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March 22, 1985 - Image 12

Resource type:
Text
Publication:
The Detroit Jewish News, 1985-03-22

Disclaimer: Computer generated plain text may have errors. Read more about this.

12

-

THE DETROIT JEWISH NEWS

Friday, March 22, 1985

Economy Driving Wedge
Between Unity Factions

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responsible for the current eco-
nomic mess.
In other economic news, pro-
gress on the Lavie, Israel's
second-generation jet fighter
plane, ran into another obstacle
last week. The factory in the de-
velopment town of Beth Shemesh
which produces the Lavie engine
under an American license, is on
the verge of bankruptcy and may
shut down.
Elkana E. Caspi, board chair-
man of the factory, and its re-
cently appointed managing direc-
tor Ezra Yesodi resigned after the
workers council refused to accept
a management ultimatum. The
factory in Beth Shemesh, mid-
way between Tel Aviv and
Jerusalem reportedly has been
losing about $2 million a month.
It employs about a quarter of the
town'sz*ork force.
In Montreal, meanwhile,
Foreign Minister Yitzhak Shamir
told an audience of Canadian
Jews that curing Israel's economy
is the "most important task on the
agenda" of the unity government
and that if Diaspora Jews cannot
help Israel by aliyah, they should
help it through trade and invest-
ment.
Shamir, who is also Israel's De-
puty Premier, spoke to some 1,500
persons at a community rally
sponsored by seven major Cana-
dian Jewish organizations at
Cong. Shaar Hashomayim. It was
one of the major events of his six-
day official visit to Canada.
Shamir stressed that Israel
cannot be secure unless its
economy is healthy. The trade de-
ficit, he said, is especially danger-
ous, even more than galloping in-
flation. "We are asking our people
to make sacrifices in their salaries
and are cutting subsidies on many
commodities but it is not yet
enough. It is imperative that we
increase our exports."

8

Israeli Film Has Chance
8 For Monday Night Oscar

free lance cartoonist

• watt murals
• children's personalized books

(including original illustration)

• designer cards
• framed work
referred by: St. Joseph Hospital (ann arbor)
Henry Ford Hospital

Jerusalem (JTA) — Sparks flew
at Sunday's Cabinet meeting as
Labor and Likud ministers
clashed over the direction of the
country's economic policy.
The vituperative exchanges re-
flected not only the widening gap
between Labor and Likud, whose
marriage of convenience — the
national unity coalition govern-
ment — was precipitated by the
economic crisis, but tension over
external scrutiny of Israel's eco-
nomic affairs as well.
A top-level International
Monetary Fund (IMF) team has
completed a fact-finding visit and
two prominent American
economists just arrived to exam-
ine the state of Israel's financial
health in depth. According to ob-
servers, the report to be rendered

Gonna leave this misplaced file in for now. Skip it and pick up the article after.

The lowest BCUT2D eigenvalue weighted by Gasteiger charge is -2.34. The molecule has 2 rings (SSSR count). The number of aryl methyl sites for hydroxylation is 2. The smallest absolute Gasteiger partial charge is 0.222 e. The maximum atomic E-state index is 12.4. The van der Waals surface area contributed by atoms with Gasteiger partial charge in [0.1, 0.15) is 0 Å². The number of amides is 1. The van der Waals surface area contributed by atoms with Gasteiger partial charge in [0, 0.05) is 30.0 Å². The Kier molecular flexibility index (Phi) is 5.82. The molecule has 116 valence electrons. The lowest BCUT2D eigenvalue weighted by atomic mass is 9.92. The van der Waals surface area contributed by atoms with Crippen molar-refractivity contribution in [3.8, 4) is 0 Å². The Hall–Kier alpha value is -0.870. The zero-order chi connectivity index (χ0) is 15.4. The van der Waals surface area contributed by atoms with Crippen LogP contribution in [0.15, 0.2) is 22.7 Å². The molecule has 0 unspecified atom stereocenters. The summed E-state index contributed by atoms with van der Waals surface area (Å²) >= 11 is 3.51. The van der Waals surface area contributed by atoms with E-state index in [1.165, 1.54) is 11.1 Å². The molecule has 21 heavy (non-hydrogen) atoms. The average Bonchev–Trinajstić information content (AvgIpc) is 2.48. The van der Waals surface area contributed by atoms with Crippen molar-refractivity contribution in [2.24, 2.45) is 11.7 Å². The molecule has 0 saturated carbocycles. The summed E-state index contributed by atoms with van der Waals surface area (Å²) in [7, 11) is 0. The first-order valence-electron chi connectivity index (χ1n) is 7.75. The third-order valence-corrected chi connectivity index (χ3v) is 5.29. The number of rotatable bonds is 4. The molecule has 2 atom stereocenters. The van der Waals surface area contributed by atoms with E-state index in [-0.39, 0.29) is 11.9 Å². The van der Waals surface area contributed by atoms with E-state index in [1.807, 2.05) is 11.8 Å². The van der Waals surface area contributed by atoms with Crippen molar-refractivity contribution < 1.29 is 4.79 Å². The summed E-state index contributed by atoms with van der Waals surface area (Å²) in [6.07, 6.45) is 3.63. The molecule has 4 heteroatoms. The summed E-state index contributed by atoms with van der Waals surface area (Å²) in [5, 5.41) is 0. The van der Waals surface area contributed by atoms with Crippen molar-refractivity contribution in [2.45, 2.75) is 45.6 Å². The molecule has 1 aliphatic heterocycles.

by the IMF could significantly af-
fect Israel's credit rating abroad
and the findings of the American
experts could, presumably, influ-
ence the Reagan Administration's
final decision on Israel's pending
emergency economic aid request.
Sunday's clash was triggered by
a proposal by Laborite Gad
Yaacobi, Minister of Economic
Planning, to exempt newly estab-
lished export-directed industries
from income tax for a - period of
several years. Finance Minister
Yitzhak Modai, a Likud Liberal
and Minister of Commerce and
Industry Ariel Sharon, of Likud's
Herut faction, protested vigor-
ously that tax proposals were be-
yond Yaaeobi's authority to make.
Sharon accused the Laborite of
interfering in his own area of re-
spnsibility. "Why don't you let me
get on with the work," he de-
manded. Yigal Hurwitz, of the
small Ometz faction, a
Minister-Without-Portfolio who
once served as Finance Minister
in a Likud government, sided
with Yaacobi. He blasted his
former party, declaring that
"everyone recognizes" Likud was

8
8

8

Colleen Rosen
WONDER WORLD OF COMICS

division of Equinox Development, Inc.

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New York (JTA) —The director
of the Israeli film Beyond the
Walls, believes that if the movie
wins an Oscar this year the gates
of the international film market
will finally open for Israel.
"Winning the Academy Award
as the best foreign film for 1985
would represent a major break-
through for Israel's film indus-
try," said Uri Barbash, the 38-
year-old Isra!li director.
"An Oscar •would give the Is-
raeli film industry an instant in-
ternational recognition. More
movies will be made in Israel and
there will be more co-productions
of new films."
Barbash will take part in the
Academy Awards ceremony on
Monday. This is the third time
that an Israeli film is being con-
sidered for an Oscar as the best
foreign film. The two other films,
which did not win, were Sala
Shabati and I Love You. Rosa.
Beyond the Walls is about the
complex relationships between

Jewish and Arab prisoners in a
maximum security prison in Is-
rael. The tension, violence and
abuse of prison life are heightened
by the political difference be-
tween Arabs and Jews. But the
unfolding drama of racial and
political tension turns abruptly
into a story of cooperation and
human dignity.
The film has been a major suc-
cess in Israel. It won the Interna:
tional Critics Award of the Venice
Festival and was named best film
in Israel fOr 1984.
According to Barbash, more
than 600,000 Israelis have seen
Beyond the Wall, a record number
in a small country.
It has been controversial, how-
ever, raising charges by right-
wingers, such as Rabbi Meir
Kahane and his supporters, that
the film is pro-PLO and anti-
Israeli.
A few months ago Warner Bros.
decided to buy the rights for
world-wide distribution of the
film.

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